Members of the House legal affairs committee on Wednesday accused the government of seeking to water down a bill regulating the submission of state officials’ assets and source of funds statements as well as whether the statements should be published.
Justice Minister Ionas Nicolaou said the government is now proposing that only the statements of politically exposed persons be published.
This would apply to presidents of the Republic, ministers and MPs. Their statements would also include the assets of their spouses and children.
Nicolaou also believes that civil servants should be exempted altogether from the obligation to submit statements, as these persons are subject to disciplinary procedures.
For his part, Attorney-general (AG) Costas Clerides, a former Supreme Court judge himself, also opposes including its judges on the list of people required to submit statements.
Citing constitutional grounds, Clerides likewise wants to exclude from the obligation to submit statements the following: the attorney-general, the deputy attorney-general, the governor and deputy governor of the Central Bank, the auditor-general, as well as independent officials, such as the Commissioner for Electronic Communications and Postal Services, the head of the Cyprus Energy Regulatory Authority, and the Commissioner for Personal Data Protection.
All the above are included in a list prepared by the House legal affairs committee, as are media owners and bank directors.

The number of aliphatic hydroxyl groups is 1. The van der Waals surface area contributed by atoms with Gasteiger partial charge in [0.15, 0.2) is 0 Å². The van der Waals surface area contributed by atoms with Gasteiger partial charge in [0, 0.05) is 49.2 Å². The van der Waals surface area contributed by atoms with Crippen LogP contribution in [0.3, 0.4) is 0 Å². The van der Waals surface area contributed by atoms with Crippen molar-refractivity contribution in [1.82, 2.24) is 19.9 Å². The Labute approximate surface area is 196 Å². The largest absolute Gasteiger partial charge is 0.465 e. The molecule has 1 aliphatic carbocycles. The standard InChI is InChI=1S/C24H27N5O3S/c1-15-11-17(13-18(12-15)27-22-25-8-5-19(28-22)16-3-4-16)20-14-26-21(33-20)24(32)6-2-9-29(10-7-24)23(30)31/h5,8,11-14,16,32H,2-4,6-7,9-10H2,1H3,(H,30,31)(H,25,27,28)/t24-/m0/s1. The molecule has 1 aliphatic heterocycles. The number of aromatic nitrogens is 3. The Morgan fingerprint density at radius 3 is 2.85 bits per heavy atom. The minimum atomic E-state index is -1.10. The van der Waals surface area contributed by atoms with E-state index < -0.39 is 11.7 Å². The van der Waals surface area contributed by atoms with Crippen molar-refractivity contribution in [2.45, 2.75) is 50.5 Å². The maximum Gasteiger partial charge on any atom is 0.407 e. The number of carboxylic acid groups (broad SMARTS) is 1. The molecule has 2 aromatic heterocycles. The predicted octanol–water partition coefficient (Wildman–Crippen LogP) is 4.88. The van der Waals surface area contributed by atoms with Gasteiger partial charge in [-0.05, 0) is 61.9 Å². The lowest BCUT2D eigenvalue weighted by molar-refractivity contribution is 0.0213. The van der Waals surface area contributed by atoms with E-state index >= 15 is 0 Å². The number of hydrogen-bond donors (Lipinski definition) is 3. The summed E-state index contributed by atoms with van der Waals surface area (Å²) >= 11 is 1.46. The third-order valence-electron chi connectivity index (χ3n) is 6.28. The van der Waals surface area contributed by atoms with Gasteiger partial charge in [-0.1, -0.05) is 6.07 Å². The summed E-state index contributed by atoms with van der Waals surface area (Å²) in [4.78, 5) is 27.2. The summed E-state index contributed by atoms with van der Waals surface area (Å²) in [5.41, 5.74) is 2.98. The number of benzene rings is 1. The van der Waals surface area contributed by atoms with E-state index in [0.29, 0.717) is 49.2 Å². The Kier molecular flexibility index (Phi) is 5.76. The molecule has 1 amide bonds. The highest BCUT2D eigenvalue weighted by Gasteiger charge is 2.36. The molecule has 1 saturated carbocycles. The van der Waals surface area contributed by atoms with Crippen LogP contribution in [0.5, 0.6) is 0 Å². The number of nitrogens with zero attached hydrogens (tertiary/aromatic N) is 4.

Clerides further argues that officials accountable to EU law must also be exempted. He says parliament is attempting to amend Article 15 of the constitution, which concerns a person’s right to privacy. As such, any bill restricting that right must be backed by a pressing need.
The House committee is asking that the wealth and source of funds statements be published under certain conditions, such as when an individual’s statement is incomplete or false – a view which the AG’s office does not espouse.
Instead, the AG proposes that the statements are disclosed voluntarily by the concerned persons, but that that a person’s identity number or tax registration number be withheld.
Persons furnishing incomplete, misleading or inaccurate statements would be criminally liable.
According to the bill as originally drafted, the list of people who would have to file statements includes commissioners, judges, local authority officials, semi-government board members, and civil servants from the higher pay scales (A11) onwards.
The people on the list would have to submit a statement every 30 months. The statements would be audited by a committee – a separate one for every group.
Officials would also be obliged to submit a statement upon coming to office.
AKEL MP Aristos Damianou said he was “grieved” by the government’s apparent attempt to truncate the legislation.
MPs had wanted to vote on the bill before parliament is dissolved ahead of May’s elections, but that is looking increasingly unlikely.